They also are used as foils behind which space is held open for ocean resources to be exploited by particular nations and global corporations (Zalik 2015).

Second, these blue and teal deal proposals also risk perpetuating an understanding of the oceans as a realm of untapped potential.

Although the ‘blue new deal’ steps encouragingly away from notions of the ocean as a space for limitless and friction-free capital accumulation - for example by calling for the end of deep-sea drilling, there is the potential in these discourses to reproduce notions of the oceans as reservoirs of resources and services, even if these services include carbon sequestration and small-scale livelihood provision.

Nostalgia

A third related concern is the trap of nostalgia that permeates much of the GND discourse.

The original New Deal in the United States was intimately tied to the entrenchment of settler colonialism in the United States.

This included the establishment of large-scale infrastructure projects as well as the continuation of the violence of Native American boarding schools, which expanded throughout the 20th century

In the United Kingdom, proposals to catalyze a “Green Industrial Revolution” similarly bury the extractive violence that accompanied the first Industrial Revolution.

Trap

Visions of the global ocean as a project for economic expansion risks the erasure, elision, and repetition of these colonial histories and ideologies.

Taken together, ignoring these risks would mean falling into a trap that sees the oceans as ‘aqua nullius,’ spaces of untapped potential resources - whether carbon sequestration potential or marine protein - and realms where current and historical relations between humans, and between humans and nonhumans, are secondary if acknowledged at all.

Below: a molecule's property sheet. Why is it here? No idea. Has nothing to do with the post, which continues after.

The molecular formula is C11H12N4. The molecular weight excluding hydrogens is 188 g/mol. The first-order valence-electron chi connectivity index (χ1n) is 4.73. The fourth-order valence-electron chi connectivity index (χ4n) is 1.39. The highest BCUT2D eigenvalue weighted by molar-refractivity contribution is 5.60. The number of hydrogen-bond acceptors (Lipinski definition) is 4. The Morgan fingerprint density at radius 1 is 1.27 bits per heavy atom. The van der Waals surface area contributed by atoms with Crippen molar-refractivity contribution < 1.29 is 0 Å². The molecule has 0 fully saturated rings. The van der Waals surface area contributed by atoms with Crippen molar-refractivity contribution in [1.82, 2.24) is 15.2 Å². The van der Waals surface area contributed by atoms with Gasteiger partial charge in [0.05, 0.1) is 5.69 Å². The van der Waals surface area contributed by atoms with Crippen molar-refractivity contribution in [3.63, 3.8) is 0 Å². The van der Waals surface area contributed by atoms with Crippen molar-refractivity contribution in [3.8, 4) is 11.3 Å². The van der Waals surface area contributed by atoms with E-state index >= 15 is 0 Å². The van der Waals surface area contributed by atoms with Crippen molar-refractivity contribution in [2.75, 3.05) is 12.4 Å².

In doing so, questions of who exactly benefits from such measures and whose lives will be potentially harmed by them are often left unaddressed.

Moreover, other ways of valuing and relating to ocean space outside of a system of quantified accounting and economic exchange are left unexplored.

Justice-orientated

Therefore, we argue that issues of marine governance and equality must be foregrounded in discussions of a blue new deal and must be approached with an analytic capable of accounting for the different imaginaries, value systems, and relationships with and of the ocean that proliferate around the world.

In short, imagining a “teal deal” requires contending not with an imagined “global ocean” in the singular, but with overlapping and contested oceans in the plural.

The oceans have long been a space upon which utopian ideals, future possibilities, and even the salvation of humanity have been projected - by imperial powers and indigenous coastal communities alike.

The oceans are an alluring and productive site for imagining otherwise.

But a truly effective and equitable global blue new deal must be clear-eyed about the risks such imaginaries elide, and put issues of equality and justice-oriented governance first.

This Author

Dr Jessica Lehman is Assistant Professor in the Department Of Geography at Durham University in Durham, UK. Elizabeth Johnson is professor in the Department Of Geography at Durham University in Durham, UK.

Donate

The Ecologist has a formidable reputation built on fifty years of investigative journalism and compelling commentary from writers across the world. Now, as we face the compound crises of climate breakdown, biodiversity collapse and social injustice, the need for rigorous, trusted and ethical journalism has never been greater. This is the moment to consolidate, connect and rise to meet the challenges of our changing world. The Ecologist is owned and published by the Resurgence Trust. Support The Resurgence Trust from as little as £1. Thank you. Donate here